Connecticut is one of the richest states in the richest country, but much of that wealth is stained with the blood of slaves. That may shock many in Connecticut, who know their state was a force in the abolition of slavery, and that it sent thousands of its young men to die in the war to free the enslaved and end an inhuman, ungodly institution. But the fact is that politically and socially and economically, Connecticut was as much a slave state as Virginia or Mississippi. It even had that most iconic of slave institutions: the plantation. The big difference is that we hid most of our involvement because, well, we could. In large part, the slavery that Connecticut benefited from happened somewhere else.2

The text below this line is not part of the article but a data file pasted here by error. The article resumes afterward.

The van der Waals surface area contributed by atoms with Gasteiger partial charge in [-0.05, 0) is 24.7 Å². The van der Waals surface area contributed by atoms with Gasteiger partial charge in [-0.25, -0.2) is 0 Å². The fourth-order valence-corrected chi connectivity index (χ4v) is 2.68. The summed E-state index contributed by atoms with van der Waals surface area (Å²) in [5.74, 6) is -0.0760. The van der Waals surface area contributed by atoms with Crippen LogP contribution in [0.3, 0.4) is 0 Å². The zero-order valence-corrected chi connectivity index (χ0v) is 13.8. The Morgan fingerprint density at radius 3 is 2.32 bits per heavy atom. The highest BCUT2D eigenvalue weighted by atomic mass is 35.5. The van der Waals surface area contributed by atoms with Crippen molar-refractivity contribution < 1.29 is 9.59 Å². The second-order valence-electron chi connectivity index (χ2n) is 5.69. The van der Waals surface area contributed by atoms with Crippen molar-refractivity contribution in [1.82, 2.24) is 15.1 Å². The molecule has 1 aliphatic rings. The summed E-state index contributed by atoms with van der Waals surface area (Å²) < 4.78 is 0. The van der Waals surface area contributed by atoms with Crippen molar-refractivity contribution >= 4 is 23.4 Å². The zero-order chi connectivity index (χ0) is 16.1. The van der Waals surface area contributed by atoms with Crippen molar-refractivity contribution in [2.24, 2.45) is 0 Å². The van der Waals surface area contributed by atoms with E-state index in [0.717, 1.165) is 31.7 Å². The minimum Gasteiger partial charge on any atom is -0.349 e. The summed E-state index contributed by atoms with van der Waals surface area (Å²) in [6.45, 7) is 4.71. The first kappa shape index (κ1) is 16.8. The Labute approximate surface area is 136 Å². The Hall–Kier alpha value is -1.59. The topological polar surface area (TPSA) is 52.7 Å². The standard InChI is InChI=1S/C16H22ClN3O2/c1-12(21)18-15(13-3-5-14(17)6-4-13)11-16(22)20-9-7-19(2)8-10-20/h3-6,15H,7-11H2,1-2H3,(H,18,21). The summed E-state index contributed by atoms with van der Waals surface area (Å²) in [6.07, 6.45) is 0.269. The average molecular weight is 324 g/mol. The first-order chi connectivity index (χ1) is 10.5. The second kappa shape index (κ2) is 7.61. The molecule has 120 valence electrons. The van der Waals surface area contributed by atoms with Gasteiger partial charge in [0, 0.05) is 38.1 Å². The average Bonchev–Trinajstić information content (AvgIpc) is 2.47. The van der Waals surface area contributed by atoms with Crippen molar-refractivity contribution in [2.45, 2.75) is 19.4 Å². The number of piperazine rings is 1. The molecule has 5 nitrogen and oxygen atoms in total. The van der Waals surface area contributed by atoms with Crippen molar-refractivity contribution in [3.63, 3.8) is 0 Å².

5 See Sen. Jacob Collamer, "Views of the Minority," in U.S. Congress Senate Select Commission on the Harper's Ferry Invasion (Washington, D.C., June 15, 1860), 21; also see my book, John Brown--The Cost of Freedom (New York: International Publishers, 2007), 77-79.